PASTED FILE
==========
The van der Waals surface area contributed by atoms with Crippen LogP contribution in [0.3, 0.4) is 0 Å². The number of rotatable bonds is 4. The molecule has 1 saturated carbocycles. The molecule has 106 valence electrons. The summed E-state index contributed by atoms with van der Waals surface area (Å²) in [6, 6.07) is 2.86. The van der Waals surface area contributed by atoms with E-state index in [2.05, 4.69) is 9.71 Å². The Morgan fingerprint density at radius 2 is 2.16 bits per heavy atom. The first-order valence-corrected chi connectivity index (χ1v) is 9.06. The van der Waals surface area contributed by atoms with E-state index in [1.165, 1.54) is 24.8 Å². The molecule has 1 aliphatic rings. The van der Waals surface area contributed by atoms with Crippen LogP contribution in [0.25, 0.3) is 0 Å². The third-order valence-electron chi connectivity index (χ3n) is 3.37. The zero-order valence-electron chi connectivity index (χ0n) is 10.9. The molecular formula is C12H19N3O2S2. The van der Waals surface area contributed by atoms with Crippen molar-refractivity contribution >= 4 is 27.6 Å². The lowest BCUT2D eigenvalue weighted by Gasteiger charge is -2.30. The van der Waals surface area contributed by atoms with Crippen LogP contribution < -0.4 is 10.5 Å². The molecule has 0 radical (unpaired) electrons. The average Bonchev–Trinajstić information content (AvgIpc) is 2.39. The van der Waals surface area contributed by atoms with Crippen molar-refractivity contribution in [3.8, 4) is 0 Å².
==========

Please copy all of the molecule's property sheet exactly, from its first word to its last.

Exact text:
The van der Waals surface area contributed by atoms with Crippen LogP contribution in [0.3, 0.4) is 0 Å². The number of rotatable bonds is 4. The molecule has 1 saturated carbocycles. The molecule has 106 valence electrons. The summed E-state index contributed by atoms with van der Waals surface area (Å²) in [6, 6.07) is 2.86. The van der Waals surface area contributed by atoms with E-state index in [2.05, 4.69) is 9.71 Å². The Morgan fingerprint density at radius 2 is 2.16 bits per heavy atom. The first-order valence-corrected chi connectivity index (χ1v) is 9.06. The van der Waals surface area contributed by atoms with E-state index in [1.165, 1.54) is 24.8 Å². The molecule has 1 aliphatic rings. The van der Waals surface area contributed by atoms with Crippen LogP contribution in [0.25, 0.3) is 0 Å². The third-order valence-electron chi connectivity index (χ3n) is 3.37. The zero-order valence-electron chi connectivity index (χ0n) is 10.9. The molecular formula is C12H19N3O2S2. The van der Waals surface area contributed by atoms with Crippen molar-refractivity contribution >= 4 is 27.6 Å². The lowest BCUT2D eigenvalue weighted by Gasteiger charge is -2.30. The van der Waals surface area contributed by atoms with Crippen LogP contribution < -0.4 is 10.5 Å². The molecule has 0 radical (unpaired) electrons. The average Bonchev–Trinajstić information content (AvgIpc) is 2.39. The van der Waals surface area contributed by atoms with Crippen molar-refractivity contribution in [3.8, 4) is 0 Å².